(In this article, the Lord’s Prayer is quoted from Matthew 6:9-13 KJV).
The disciples came to Christ in Luke 11 requesting: “Lord, teach us to pray.” The greatest prayer ever written has become known as the “Lord’s Prayer” and is a pattern of which to follow. What a wonderful blessing to learn from the Son of God himself how to pray. This model prayer contains many elements that will enable people to pray effectually as they open their hearts in sincerity and love, pour out their devotion, and make their requests to God. “After this manner therefore pray ye….”
“Our Father”—Personal relationship. The opening of the prayer exemplifies the beautiful relationship that should exist between God and mankind. It expresses confidence in God as our father and in the love that we have as His children. We are adopted children of the King. “Our” is plural and implies unity and acceptance that God is also the Father of other children, our spiritual brothers and sisters.
“which art in heaven,”—Faith/Recognition. A fixed knowledge and assurance of God’s omnipresence and omniscience. We believe in and know to whom we pray.
“Hallowed be thy name.”—Adoration/Exaltation/Worship. Hallowed means sanctified, set apart for an office. Prayer is a time to honor and reverence God and to acknowledge with our hearts, thoughts, and words His divine, holy nature and position in our lives. Prayer does not start with a request but with worship of God’s holy name.
“Thy kingdom come.”—Anticipation/Expectation. This entreaty petitions God with expectation for guidance and for His presence. It is a longing for God’s complete rule and oversight in our lives and that the power of Satan be broken. “The kingdom of God is not meat and drink but righteousness, peace, and joy in the Holy Ghost” (Romans 14:17). Christ’s kingdom is a spiritual kingdom that exists within an individual.
“Thy will be done in earth, as it is in heaven.”—Submission/Consecration. God’s will is absolute in Heaven yet is only carried out in our mortal, fleshly bodies as we submit our will and plans into His hands. As Jesus prayed in Gethsemane, “Nevertheless not my will, but thine, be done.” An aspect of prayer is surrender of all that we are and all that we possess to God’s exclusive use.
“Give us this day our daily bread.”—Petition/Supplication. After worship and submission, we are in a condition to seek God for the necessities of life. We request of God all things that pertain to life and godliness that we might fulfill His will in our lives. This encompasses not only the physical bread but also the spiritual graces needed to help us grow and be strong in our weakness.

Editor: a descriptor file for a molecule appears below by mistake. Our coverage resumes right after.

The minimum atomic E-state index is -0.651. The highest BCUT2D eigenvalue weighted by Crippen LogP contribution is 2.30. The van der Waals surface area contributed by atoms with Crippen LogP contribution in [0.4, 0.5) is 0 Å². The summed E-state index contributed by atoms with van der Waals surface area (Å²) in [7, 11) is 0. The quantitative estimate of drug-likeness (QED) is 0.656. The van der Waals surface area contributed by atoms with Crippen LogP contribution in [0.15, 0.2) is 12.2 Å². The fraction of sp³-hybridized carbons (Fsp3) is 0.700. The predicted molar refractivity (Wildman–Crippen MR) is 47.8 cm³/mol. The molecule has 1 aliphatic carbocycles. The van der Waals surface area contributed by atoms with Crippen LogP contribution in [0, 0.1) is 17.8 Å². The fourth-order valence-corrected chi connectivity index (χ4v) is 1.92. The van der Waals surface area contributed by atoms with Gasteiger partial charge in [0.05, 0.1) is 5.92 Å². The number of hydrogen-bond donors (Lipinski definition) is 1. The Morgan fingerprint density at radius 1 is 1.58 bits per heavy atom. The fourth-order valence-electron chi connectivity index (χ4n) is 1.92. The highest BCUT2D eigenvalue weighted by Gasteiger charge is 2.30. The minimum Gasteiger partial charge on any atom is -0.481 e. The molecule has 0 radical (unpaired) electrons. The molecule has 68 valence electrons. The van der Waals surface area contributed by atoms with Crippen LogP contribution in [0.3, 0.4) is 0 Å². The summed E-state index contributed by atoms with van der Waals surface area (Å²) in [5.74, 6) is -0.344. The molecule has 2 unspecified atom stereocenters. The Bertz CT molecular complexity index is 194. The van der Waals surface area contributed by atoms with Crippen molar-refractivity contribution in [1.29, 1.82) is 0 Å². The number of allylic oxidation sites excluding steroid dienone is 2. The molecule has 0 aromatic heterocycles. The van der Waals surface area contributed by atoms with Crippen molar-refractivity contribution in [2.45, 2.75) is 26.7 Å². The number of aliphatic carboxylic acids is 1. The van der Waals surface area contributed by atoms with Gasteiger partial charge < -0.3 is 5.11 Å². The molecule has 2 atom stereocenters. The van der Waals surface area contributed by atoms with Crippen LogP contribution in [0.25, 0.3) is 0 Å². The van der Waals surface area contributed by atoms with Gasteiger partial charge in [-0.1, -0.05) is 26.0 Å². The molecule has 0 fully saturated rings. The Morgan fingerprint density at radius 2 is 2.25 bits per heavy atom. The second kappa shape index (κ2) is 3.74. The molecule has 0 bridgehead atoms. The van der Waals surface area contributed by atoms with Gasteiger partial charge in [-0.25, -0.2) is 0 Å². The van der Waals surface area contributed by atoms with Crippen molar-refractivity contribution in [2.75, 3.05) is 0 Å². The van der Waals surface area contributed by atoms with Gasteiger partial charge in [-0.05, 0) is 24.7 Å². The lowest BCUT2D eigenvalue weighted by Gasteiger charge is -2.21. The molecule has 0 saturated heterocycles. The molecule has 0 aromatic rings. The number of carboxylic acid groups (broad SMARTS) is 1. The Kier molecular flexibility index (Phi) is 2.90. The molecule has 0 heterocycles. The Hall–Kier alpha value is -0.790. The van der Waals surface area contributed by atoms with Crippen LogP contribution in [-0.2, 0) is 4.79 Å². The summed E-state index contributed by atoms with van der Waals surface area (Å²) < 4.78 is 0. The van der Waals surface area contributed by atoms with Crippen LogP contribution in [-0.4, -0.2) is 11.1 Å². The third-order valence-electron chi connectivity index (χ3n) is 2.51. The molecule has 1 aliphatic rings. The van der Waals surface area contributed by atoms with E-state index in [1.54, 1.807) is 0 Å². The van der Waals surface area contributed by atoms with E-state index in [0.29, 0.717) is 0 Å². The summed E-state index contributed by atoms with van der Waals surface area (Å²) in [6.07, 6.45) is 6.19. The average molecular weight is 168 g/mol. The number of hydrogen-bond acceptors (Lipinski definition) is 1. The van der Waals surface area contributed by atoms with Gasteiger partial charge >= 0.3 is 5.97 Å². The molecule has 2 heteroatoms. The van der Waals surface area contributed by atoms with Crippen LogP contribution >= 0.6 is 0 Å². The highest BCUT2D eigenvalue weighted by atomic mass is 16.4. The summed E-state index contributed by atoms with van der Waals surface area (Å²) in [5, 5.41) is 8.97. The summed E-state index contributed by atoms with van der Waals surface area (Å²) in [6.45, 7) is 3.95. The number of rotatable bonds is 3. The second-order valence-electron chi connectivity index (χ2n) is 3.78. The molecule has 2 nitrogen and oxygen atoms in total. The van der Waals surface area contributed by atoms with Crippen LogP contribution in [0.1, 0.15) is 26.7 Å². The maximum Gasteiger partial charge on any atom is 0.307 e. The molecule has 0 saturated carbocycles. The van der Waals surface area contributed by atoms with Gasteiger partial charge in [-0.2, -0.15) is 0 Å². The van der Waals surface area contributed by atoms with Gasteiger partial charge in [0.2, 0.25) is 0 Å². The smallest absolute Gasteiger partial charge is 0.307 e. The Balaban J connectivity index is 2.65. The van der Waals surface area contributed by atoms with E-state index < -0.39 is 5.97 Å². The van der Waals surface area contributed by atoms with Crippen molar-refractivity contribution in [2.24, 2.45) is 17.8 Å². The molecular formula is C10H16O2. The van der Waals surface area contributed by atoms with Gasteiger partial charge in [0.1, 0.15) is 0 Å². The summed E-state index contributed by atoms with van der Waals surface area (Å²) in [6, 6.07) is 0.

“And forgive us our debts”— Confession/Intercession. We do not deserve God’s forgiveness, but He is willing and ready to forgive us not only of sin but also for our mistakes and failures. It is vital to examine ourselves and to acknowledge our own spiritual shortcomings in humility. A prayer of forgiveness can be prayed corporately, as when Daniel interceded for Israel in asking for God’s forgiveness.
“as we forgive our debtors.”—Compassion/Forgiveness. God is only willing to forgive us as we have mercy and compassion on those that trespass against us. Seeking God’s help in our relationship with others is vital to our relationship with God.
“And lead us not into temptation,”— Guidance. Temptations and spiritual dangers are real. If we follow God’s leadership, we will be tempted, but we do not have to enter into the temptation and commit sin. Seeking and obeying God’s guidance will keep us from much trouble.
“but deliver us from evil:”—Protection/Dependence. The power to overcome is not in our own strength but in the power of God. He will protect us from the wiles and snares of the enemy if we stay dependent upon Him for our help.
“For thine is the kingdom, and the power, and the glory,”—Acknowledgment. We are weak and insufficient creatures but in Christ we are strong and able to live acceptably before God. All power and glory rests with no other than God Himself, for He is the giver of all good things. The prayer begins to conclude with faith, humility, reverence, and worship to the creator.
“for ever.”—Timelessness. Of God’s kingdom, mercy, and love, there is no end.
“Amen.”—Affirmation. So be it. Let it be so.
Prayer is key to a relationship with God; Jesus gave a blueprint of how to pray acceptably to the Father in a less-than-30-second prayer. It was not long and tedious but a heartfelt expression of love and worship while entreating God for the needs of life. How different this powerful prayer prayed is from many of the unintelligible and haughty prayers that are prayed in so many homes and congregations in our world. Prayer is our lifeline to God and is of utmost importance in a Christian’s experience. This prayer can be prayed as written when spoken from the heart, or the elements of it can be incorporated into our daily prayers to our Heavenly Father. Lord, teach us to pray…. ■